The ‘epidemic’ of Childhood blinding

The researchers in their study point out that the problem of RoP has reached ‘epidemic proportions’.

Published: 08th June 2019 09:29 AM  |   Last Updated: 08th June 2019 09:29 AM   |  A+A-

Illustration: Amit bandre

Express News Service

HYDERABAD:  A once less-known condition that causes blindness among premature babies, known as Retinopathy of Prematurity (RoP), is now being considered an epidemic by ophthalmologists. A 12-fold increase has been reported in babies requiring treatment for RoP, in a span of 18 years from 2000 to 2017, in a study conducted by researchers from LV Prasad Eye Institute, published in the Indian Journal Of Ophthalmology just this month.

The researchers in their study point out that the problem of RoP has reached ‘epidemic proportions’. The study titled ‘Changing patterns of early childhood blinding conditions presenting to a tertiary eye centre: The epidemic of retinopathy of prematurity in India’, also reports that there was a 19-fold increase in babies requiring RoP screening during the same period. 

For the study, the researchers went through the medical records of 6.39 lakh children examined in the outpatient department of LVPEI, in the 18-year study period. In this period, they observed an increasing trend in the number of premature babies requiring evaluation and treatment for RoP at the institute. In the year 2000, premature babies constituted only 4.5 per thousand children screened for RoP at the institute’s outpatient department. This number increased to 25.8 per thousand in 2017.

The researchers report that the number of babies requiring treatment for RoP increased from 38 in the year 2000 to 489 in 2017 which is almost a 12-fold increase, whereas the number of babies who had to be evaluated for RoP increased from 87 to 1,727. They also found that more than 8,277 children did not undergo any treatment for RoP after evaluation, one of the reasons being that it was too late for the condition to be treated. 

The four main causes of childhood blindness are Vitamin A deficiency, Congenital cataract, Congenital glaucoma and RoP. Why the researchers refer to RoP as an epidemic is because the percent of children with RoP at the institute’s outpatient department increased from 9.8 percent in the period 2000-2005 to 23.43 percent in the period 2012-2017. 

In case of Vitamin A deficiency and Congenital cataract, the percentage of cases decreased between the time periods 2000-2005 and 2012-2017, from 0.61 percent to 0.1 percent and 6.3 percent to 4.3 percent respectively. The cases of Congenital glaucoma remained almost same from 3.6 percent to 3.2 percent. 
These findings are of concern because India has the highest number of premature births in the country, according to the World Health Organization (WHO), which pegged the number at 35.19 lakh premature births in a year. Premature babies are highly prone to RoP, which can later result not just in blindness, but even the detachment of retina.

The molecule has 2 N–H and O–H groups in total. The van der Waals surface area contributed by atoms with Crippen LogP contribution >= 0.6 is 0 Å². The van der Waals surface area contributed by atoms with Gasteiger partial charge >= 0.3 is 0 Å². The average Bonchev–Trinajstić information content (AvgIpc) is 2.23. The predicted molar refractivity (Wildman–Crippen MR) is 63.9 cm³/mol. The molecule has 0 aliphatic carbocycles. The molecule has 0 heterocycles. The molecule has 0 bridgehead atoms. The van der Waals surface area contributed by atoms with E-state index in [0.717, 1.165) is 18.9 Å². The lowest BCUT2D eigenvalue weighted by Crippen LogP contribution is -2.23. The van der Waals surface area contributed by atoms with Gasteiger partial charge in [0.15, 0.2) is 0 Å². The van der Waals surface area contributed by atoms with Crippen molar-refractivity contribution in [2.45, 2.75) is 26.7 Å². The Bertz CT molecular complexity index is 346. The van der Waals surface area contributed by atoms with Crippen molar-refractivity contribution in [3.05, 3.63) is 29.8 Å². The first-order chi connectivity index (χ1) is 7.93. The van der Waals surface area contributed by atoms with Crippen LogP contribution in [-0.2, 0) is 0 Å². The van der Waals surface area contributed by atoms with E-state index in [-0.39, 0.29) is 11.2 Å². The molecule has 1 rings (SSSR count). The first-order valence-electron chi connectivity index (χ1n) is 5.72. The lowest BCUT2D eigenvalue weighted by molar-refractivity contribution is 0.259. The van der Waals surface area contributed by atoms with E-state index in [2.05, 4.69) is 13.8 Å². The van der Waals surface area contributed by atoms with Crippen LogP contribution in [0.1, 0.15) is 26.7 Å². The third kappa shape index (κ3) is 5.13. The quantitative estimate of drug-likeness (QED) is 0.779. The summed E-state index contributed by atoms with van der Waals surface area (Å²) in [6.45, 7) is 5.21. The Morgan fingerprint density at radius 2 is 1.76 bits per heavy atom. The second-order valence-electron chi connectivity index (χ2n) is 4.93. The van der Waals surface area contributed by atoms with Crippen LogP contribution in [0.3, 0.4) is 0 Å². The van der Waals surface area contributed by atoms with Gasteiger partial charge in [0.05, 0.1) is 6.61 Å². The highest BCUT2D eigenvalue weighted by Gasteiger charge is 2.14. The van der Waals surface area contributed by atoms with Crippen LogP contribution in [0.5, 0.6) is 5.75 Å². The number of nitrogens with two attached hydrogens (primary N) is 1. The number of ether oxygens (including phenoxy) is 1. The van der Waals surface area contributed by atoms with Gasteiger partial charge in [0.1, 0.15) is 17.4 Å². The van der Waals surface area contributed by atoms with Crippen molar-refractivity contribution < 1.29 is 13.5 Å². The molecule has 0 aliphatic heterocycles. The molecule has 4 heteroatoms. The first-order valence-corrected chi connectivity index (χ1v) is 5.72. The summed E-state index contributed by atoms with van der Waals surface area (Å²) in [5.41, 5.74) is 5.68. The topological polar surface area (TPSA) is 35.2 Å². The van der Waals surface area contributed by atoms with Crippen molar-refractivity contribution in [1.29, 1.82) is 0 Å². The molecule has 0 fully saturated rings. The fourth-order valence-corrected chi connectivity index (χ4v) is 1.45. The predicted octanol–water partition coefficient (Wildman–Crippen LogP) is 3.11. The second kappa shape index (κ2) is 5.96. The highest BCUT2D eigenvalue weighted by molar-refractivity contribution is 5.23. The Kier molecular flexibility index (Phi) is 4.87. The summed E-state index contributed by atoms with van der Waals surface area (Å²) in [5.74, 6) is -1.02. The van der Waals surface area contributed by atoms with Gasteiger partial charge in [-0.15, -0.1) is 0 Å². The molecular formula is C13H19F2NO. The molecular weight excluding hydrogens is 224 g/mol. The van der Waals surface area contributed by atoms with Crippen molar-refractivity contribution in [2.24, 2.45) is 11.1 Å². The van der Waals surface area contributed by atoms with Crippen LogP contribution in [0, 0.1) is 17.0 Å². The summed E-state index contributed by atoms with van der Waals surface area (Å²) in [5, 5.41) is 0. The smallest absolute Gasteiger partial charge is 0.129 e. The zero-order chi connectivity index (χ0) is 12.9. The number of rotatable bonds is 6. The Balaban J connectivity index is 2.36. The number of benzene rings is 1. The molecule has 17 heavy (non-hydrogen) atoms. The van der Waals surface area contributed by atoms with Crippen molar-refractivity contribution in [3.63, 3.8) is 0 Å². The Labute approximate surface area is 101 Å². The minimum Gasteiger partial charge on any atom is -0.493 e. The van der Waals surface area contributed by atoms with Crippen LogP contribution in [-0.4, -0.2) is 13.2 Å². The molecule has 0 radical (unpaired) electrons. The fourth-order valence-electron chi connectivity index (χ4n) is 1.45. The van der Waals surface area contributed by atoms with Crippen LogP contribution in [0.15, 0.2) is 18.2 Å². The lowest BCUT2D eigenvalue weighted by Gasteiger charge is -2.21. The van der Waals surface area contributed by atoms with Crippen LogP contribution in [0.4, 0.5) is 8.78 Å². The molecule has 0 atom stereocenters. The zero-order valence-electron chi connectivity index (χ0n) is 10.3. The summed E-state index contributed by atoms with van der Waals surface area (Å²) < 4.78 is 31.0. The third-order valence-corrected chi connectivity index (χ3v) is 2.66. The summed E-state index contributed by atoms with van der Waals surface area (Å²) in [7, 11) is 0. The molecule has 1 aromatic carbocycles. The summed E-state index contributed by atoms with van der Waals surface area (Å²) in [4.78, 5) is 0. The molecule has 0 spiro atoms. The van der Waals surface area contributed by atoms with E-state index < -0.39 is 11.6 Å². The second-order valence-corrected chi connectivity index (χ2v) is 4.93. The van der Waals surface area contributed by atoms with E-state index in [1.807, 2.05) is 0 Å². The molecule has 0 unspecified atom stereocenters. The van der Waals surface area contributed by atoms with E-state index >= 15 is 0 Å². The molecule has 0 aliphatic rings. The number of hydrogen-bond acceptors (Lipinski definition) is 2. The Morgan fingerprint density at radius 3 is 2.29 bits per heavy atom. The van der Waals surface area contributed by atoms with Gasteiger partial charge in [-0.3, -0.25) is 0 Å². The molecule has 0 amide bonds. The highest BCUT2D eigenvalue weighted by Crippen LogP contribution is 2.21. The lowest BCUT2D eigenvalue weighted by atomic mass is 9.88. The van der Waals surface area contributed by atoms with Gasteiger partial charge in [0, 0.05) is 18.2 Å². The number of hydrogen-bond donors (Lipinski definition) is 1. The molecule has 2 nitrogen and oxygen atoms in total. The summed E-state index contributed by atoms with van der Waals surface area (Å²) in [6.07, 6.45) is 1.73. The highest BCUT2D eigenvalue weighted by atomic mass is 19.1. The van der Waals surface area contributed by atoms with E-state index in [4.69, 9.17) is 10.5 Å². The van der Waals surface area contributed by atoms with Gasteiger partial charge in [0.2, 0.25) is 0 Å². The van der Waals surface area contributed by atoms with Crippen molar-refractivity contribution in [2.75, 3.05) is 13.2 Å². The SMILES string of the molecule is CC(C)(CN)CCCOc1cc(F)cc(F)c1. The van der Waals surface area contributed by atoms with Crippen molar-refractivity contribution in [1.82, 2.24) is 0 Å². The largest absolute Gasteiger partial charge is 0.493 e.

Premature babies do not have fully-developed blood vessels in their retina, which continue to develop even after one month of delivery. When a baby is delivered prematurely before the nine-month period, it does not have properly-developed blood vessels in retina. Moreover, as such babies are often put in incubators and stand the risk of developing RoP, if proper flow of oxygen is not maintained. 

As per the National Health Portal, oxygen affects vascular endothelial growth factor (VEGF) which constricts or delays the development of blood vessels in the retina. However, if your baby is born premature, it is not the end of the road. “Early detection of Retinopathy of Prematurity can help prevent blindness in the baby. There are treatments like Laser therapy or surgery available to treat the condition. It is necessary that the disease be detected early, soon after the delivery so that it can be treated. The best way to prevent RoP is to ensure that the pregnant woman is healthy, and receives proper medical attention to avoid premature delivery,” said Dr Ravinder Goud, Superintendent of Sarojini Devi Eye Hospital.

Why India should be concerned
The findings from the study are of concern because India has the highest number of premature births in the country, according to the World Health Organization. The WHO has pegged the number of premature births in India in a year at 35.19 lakhs. Premature babies are highly prone to Retinopathy of Prematurity (RoP), which can result not just in blindness but even the detachment of retina

489 babies required treatment for RoP in 2017, find researchers, as opposed to the 38 babies who faced the same condition in the year 2000

Risk of RoP high if the baby is...
Born in 34 weeks or less 2,000 gor less in terms of weight 
Born in normal time period, but with some kind of health risk

Maintaining proper 
Flow of oxygen It should be ensures that the oxygen saturation value is kept at 83-93% during baby’s incubation

8,277or more children have not undergone any treatment for RoP, even after evaluation

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